Excellent commentary on a recent NYT Op-Ed by Scott Turow (head of the Authors Guild). I definitely recommend reading both.
…However, we aren’t the only ones who see our usage statistics. The vendors that sell us our products run the reports and it isn’t in their best interest for us to get the biggest bang out of our buck. I am not trying to imply that all of the vendors are nefarious. I am just saying that if they see that your usage stats are so good that you are only paying $.05 per use and the average library in your tier pays about $.10 per use, they are thinking that you are getting their product for a $50,000 discount.
I never thought of it this way—it’s a fascinating (frightening?) idea.
What if the trade-offs many have been portending between big:small, old:new, and open:closed actually were dependencies?
A recent analysis of the scientific publishing marketplace focusing on the financial implications of OA policies and business practices presents these issues in between the lines, concluding that commercial publishers have weathered the storm and adapted to changes, making it unlikely OA would be much of a problem for them going forward, while suggesting that the ultimate solution to providing OA on a widespread and sustainable basis will depend upon a robust subscription market much like the one we have today.
This is an interesting conclusion, though I guess only time will tell whether it’s accurate.
Having just mentioned DOIs in an instruction session last week, this is good for pointing out the lingering problems with that system.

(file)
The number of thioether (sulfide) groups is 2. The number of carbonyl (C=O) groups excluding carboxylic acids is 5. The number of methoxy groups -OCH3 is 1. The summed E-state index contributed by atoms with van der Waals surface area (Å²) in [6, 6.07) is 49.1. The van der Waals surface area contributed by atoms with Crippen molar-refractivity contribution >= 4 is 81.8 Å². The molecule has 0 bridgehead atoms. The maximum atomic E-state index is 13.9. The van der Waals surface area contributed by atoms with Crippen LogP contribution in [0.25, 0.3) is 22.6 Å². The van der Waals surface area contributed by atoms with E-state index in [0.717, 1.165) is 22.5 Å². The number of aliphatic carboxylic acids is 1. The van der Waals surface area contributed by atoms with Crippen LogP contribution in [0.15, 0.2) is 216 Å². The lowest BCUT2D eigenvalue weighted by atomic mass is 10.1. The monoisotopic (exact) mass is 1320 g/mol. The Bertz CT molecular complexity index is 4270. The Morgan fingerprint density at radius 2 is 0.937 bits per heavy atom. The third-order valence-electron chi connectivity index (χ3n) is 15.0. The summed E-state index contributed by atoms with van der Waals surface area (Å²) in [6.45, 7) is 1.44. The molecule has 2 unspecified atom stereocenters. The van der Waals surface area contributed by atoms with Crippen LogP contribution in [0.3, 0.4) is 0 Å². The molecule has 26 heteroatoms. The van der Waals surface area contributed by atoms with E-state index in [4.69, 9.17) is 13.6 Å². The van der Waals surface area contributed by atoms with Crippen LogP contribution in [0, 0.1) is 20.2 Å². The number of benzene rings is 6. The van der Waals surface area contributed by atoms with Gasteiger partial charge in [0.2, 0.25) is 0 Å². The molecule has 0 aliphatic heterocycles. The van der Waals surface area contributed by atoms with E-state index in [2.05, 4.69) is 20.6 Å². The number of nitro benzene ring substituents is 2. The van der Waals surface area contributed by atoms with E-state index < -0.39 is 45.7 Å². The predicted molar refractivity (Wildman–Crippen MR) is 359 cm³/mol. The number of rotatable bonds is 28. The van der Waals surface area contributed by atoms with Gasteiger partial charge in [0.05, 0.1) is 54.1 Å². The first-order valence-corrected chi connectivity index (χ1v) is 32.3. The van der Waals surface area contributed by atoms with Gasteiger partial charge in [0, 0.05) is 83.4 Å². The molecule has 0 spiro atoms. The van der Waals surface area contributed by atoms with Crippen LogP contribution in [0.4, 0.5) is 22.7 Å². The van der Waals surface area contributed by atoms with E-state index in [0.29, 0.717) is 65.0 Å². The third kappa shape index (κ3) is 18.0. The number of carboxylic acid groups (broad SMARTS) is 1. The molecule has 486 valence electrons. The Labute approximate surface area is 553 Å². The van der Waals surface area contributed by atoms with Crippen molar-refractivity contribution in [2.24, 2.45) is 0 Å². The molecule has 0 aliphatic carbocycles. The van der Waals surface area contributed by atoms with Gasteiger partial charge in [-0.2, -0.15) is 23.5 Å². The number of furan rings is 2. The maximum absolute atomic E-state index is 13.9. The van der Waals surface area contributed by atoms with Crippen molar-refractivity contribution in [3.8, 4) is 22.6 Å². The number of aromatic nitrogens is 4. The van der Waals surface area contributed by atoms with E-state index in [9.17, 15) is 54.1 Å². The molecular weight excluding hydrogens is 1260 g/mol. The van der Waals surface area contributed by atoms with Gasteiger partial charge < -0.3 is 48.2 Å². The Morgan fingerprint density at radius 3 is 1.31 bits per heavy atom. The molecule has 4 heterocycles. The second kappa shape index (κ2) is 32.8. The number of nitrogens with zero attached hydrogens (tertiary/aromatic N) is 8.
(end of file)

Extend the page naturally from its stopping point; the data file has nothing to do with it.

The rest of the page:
And of course, these big, toll-access, subscription-based Publishers trumpet all the Added Value that their publishing processes put onto the articles that we write and give to them (and referee for them, and persuade our libraries to buy for them, and…). So obviously that Added Value will extend to ensuring that all references have DOIs where available? A pretty simple thing to add in the copy-editing stage, I would have thought.
Except that they don’t. They display few if any DOIs in their reference lists of “their” articles. In fact my limited, non-scientific evidence-collecting suggests to me that they probably do the opposite to Adding Value: remove DOIs from manuscripts submitted to them. OK, I have no direct evidence of the removal claim, but I reckon there is pretty good circumstantial evidence.
The book publishing industry, already facing disruption from Amazon and e-books, will confront a new form of turbulence in 2013. Starting in January, publishers face the loss of their back lists as authors begin using the Copyright Act to reclaim works they assigned years ago.
Even by the standards of copyright law, the author reclamation rules are a messy cat’s cradle of ambiguous rules and technicalities. The math makes your head spin.
For instance, authors have a five-year window to exercise the right but must also provide advance notice at least two years but no more than 10 years beforehand. For 1978 authors — who are eligible to reclaim in 2013 — the window is already closing.
Note of interest: J.R.R. Tolkien’s The Silmarillion was published in 1978, so it’s one of the works that could be affected by this. It will be interesting to see whether the Tolkien estate (or any of the authors for whom this applies) does anything about it.